But you have to come forward. Again, it is not enough to simply take no further action. You're already guilty of conspiracy once you agree to the crime and take a single step in furtherance of it; "abandonment" means you take active steps to undo what you already have done.

So yes; As a general rule, you do not have any duty to report someone else's crime. You cannot, generally, be arrested simply because you know of a crime, or a crime to be committed, and keep silent. (You don't have the right, on the other hand, to lie to LEO's when they ask you questions; that's obstruction of justice. But that won't get you the death penalty.)

Further, you do have the fifth amendment right to not incriminate yourself.

However, if you want to escape a conspiracy rap of which you are demonstrably guilty, you must abandon the conspiracy by taking active steps to stop the coming crime from happening. Or else you remain guilty of conspiracy. And in this case -- as it concerns terrorism -- the death penalty is on the table.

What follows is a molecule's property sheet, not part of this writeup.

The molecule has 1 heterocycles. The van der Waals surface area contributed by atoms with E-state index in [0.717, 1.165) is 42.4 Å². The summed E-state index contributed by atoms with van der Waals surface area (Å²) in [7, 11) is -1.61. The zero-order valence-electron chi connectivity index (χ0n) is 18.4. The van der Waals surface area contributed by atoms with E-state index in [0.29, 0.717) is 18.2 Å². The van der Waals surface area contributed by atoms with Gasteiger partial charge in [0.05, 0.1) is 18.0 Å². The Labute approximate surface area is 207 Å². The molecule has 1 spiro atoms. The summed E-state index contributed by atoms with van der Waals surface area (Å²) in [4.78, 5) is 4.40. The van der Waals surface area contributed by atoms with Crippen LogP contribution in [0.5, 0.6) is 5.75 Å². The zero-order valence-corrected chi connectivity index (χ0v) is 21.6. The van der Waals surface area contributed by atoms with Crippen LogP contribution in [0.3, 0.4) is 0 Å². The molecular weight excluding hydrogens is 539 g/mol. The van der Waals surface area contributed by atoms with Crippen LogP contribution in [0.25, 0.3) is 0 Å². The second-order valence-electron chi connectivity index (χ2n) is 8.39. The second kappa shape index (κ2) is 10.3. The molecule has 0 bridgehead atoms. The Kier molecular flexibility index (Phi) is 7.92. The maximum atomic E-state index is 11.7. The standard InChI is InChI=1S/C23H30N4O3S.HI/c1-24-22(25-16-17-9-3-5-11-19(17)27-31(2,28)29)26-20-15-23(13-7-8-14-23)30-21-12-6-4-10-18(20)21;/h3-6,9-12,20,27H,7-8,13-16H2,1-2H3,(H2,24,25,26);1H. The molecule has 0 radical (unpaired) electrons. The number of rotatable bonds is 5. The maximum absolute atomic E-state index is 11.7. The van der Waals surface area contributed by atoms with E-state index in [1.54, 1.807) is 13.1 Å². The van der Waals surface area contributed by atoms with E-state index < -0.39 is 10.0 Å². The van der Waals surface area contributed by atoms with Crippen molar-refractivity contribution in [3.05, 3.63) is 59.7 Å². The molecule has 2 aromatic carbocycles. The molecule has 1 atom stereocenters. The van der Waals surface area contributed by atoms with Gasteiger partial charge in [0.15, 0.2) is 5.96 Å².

Moussaoui's lawyers' defense, I imagine, is that he did "abandon" the conspiracy, simply by not taking part in any further actions, or telling the other Al Qaeda plotters he no longer wanted to fly a plane. But that is simply not what the law requires for abandonment. For abandonment, he was required to go to the police and tell them of the plot, or, barring that, take it upon himself to prevent the plotters from hijacking the plane.

Obviously, he didn't.

In fact, when directly asked questions about Arabs taking flight lessons, etc., he lied about it.

So he is not actually being put to death (as I hope he will be) for "not confessing to the police."

He is being put to death for the death-penalty-eligible crime of conspiracy to commit terrorism, and failing to establish the only defense available to him, abandoment of conspiracy. He's eligible to the death penalty due to the crime itself; his defense is that he abandoned the conspiracy, but the prosecution is proving he did not abandon the conspiracy according to the law because he never took a single active step to thwart it.

Anyway, a long explanation, but that is what's going on here, I'm sure. It's not that he's being charged with keeping silent, it's that he's offering a defense which requires he actually tell the cops about the crime in advance, and as he didn't do that, the defense is inapplicable.